Stir-Fry Rice Pilaf

If I were to say that say I’m making a rice pilaf, you could probably conjure up images of several different rice side dishes you’ve been served at various restaurants or dinner parties. And you probably wouldn’t be wrong. The only thing required for a rice pilaf is to sauté the uncooked rice in oil or butter to give it a nice toasted flavor, and then to cook it in broth. Nuts, seeds, veggies, dried fruits, herbs, and meat are all optional add-ins. That makes rice pilaf an incredibly versatile side.

Most people use a long grain white rice to make a pilaf, but we keep this short-grain brown rice on hand, and that’s what I used. It worked just fine. I adapted the recipe from that website, where they posted the perfect template for a make-your-own-pilaf. I added sesame seeds and frozen stir-fry veggies, along with a bit of hoisin sauce and ginger to the broth. Though it takes a bit of time to make the rice from scratch, this was a delicious and versatile side dish. I know I’ll be making other variations when the mood strikes.

Stir-Fry Rice Pilaf

  • 2 cups brown rice
  • 2 tsp oil or butter
  • 4 cups chicken or vegetable broth (I used chicken)
  • 1/2 cup of toasted sesame seeds
  • 1 ½ cups frozen vegetables (I used a stir-fry blend)
  • 1 tbsp hoisin sauce
  • 1 tsp freshly grated ginger

Heat a heavy skillet on medium heat. Add oil and stir with wooden spoon. Add rice and continue stirring for 5 min or until grains are toasted. Add broth, cover tightly and cook for 45 min. Stir in remaining ingredients and continue cooking for 5 min. Serve. Makes 6 servings.

Note: This made a lot of rice. I’d half this recipe next time, and probably still have leftovers. We served this with hoisin-glazed pork chops and grilled pineapple skewers. Yum!


Versatile Pilafs

Rice pilafs are a method of cooking rice that requires sauteeing of raw grains to add a nutty toasted flavor. Any combination of herbs vegetables nuts and seeds and meats can be used with the rice. Always use a wooden spoon to stir rice to avoid breaking the grains.

Cooking Instructions:

  • 2 cup Lundberg® Long Grain Brown Rice
  • 2 tsp oil or margarine
  • 4 cup broth or water
  • 1/2 cup any nutmeats or sesame seeds
  • 1 package frozen vegetables or
    2 cup fresh chopped herbs
  • salt and pepper as desired

Heat a heavy skillet on medium heat. Add oil and stir with wooden spoon. Add rice and continue stirring for 5 min or until grains are toasted. Add broth or water cover tightly and cook for 45 min. Stir in vegetables nuts etc. and continue cooking for 5 min. Serve. Makes 6 servings.



Congrats to Kat & Jeff!

Since I usually post pictures of my cake pops, I figure I might as well post these:

Devil’s Food Cake with white chocolate on the outside and sparkly silver crystal sugar (Courtesy of Duff, a.k.a Ace of Cakes). I made them Friday night for Kat & Jeff’s wedding shower on Saturday.

I’m especially proud of the little tags, actually. I thought they were a nice touch.

Thanks to Sarah and Leah for their help (mostly with tying those adorable little bows!).

Finally, a quick public service announcement: When it’s hot outside, cake pops melt. That is all.

Review: McDonald’s Real Fruit Smoothies

This isn’t the kind of thing I would normally review, because it’s not the kind of thing I would normally buy. I’m not that into sweet drinks, and I’m not a big fan of drinking your calories. But I’m recovering from multiple root canals and a wisdom tooth extraction, which has put half of my mouth out of commission. It’s also had me eating a lot of soft things, like oatmeal, yogurt, pudding, applesauce, and, well, smoothies.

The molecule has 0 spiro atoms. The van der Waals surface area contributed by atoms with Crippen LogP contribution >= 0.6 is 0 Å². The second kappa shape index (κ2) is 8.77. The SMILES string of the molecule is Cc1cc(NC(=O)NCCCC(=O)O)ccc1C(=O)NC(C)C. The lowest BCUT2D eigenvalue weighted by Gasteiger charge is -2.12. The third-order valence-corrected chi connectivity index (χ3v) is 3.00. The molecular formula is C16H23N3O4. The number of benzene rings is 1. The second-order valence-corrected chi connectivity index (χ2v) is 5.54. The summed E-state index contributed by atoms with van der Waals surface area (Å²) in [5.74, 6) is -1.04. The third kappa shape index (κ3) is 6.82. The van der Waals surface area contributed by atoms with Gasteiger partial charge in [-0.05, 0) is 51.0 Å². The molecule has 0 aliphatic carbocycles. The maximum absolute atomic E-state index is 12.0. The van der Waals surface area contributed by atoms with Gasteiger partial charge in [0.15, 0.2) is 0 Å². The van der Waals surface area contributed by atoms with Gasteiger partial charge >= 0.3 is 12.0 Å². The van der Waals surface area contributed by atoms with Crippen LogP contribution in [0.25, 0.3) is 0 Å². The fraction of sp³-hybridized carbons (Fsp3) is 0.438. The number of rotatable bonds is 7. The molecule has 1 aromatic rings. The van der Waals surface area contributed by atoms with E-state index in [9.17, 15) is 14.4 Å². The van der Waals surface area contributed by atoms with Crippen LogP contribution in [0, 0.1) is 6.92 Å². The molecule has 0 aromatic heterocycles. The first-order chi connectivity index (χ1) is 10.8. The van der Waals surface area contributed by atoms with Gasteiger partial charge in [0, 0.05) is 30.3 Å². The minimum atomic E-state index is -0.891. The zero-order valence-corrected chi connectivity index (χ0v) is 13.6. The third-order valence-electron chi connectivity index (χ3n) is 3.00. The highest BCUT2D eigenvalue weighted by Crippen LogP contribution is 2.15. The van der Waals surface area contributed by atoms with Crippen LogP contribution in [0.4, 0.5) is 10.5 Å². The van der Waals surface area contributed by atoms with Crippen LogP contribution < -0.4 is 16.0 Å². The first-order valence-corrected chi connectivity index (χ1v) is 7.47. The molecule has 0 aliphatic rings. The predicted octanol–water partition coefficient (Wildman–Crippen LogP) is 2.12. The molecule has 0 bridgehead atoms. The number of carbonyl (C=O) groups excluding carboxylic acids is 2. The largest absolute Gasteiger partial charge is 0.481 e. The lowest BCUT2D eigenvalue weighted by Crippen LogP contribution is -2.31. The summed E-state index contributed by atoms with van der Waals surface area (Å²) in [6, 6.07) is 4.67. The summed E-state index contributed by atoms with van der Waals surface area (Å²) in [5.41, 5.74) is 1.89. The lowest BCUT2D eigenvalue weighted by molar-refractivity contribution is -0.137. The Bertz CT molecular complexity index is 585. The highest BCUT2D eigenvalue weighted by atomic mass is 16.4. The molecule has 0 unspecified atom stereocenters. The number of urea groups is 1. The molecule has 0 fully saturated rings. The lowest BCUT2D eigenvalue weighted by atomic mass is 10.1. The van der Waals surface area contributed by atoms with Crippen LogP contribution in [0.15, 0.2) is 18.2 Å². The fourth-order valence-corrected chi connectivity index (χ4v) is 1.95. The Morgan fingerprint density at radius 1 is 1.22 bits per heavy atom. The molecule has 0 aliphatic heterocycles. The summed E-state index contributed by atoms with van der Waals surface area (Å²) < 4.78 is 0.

I had the Strawberry Banana flavor, and I have to admit that the taste was surprisingly good. It tasted like “real fruit,” as advertised. Mostly strawberry, but with a touch of banana. This created a good balance of tart and sweet. There were strawberry seeds in the mix, and tiny bits of fruit, so it seems as though there’s some actual fruit in there somewhere. Not something I’m going to order all of the time, but I was surprised at how much I liked it.

The nutritional information wasn’t THAT bad, either. For the small size, the smoothie is 210 calories, only half a gram of fat, and 2 grams of fiber, (or 4 Points, for those counting). That’s a little on the high side for a snack, and a disaster if you buy a burger and fries to go with it, but if you were craving something cold and creamy like a milkshake, this is a pretty reasonable substitute. Just to compare, the same size Triple Thick Strawberry Shake will cost you 420 calories, and 10 grams of fat (9 Points) and a Strawberry McCafe Shake is even worse at 570 calories, 17 grams of fat, or 13 Points. In comparison, the smoothie seems downright angelic.

So do I recommend it? If you’re there, and looking for a cold treat, this is a pretty good option. I probably wouldn’t go out of my way to get to McDonald’s for one of these smoothies, but I’m not a big smoothie fan in the first place. The small costs $2.29 here which seemed pretty reasonable, but again, I’m not a regular at Jamba Juice or other smoothie places, so I don’t know how that compares. I liked the Strawberry Banana, but I’ve heard that the Wild Berry is a lot sweeter, which certainly wouldn’t be to my tastes.

Cookbook Review: Chicago Cubs Cookbook

Who didn’t see this coming? The Cubs came out with a cookbook, and I bought it. Pre-ordered it even. And it just came in the mail today.

I read through it from cover-to-cover today, and I’ve got to say, I enjoyed it. The pictures are great, the recipes are enticing, and it’s all for a great cause: to benefit the Dempster Family Foundation.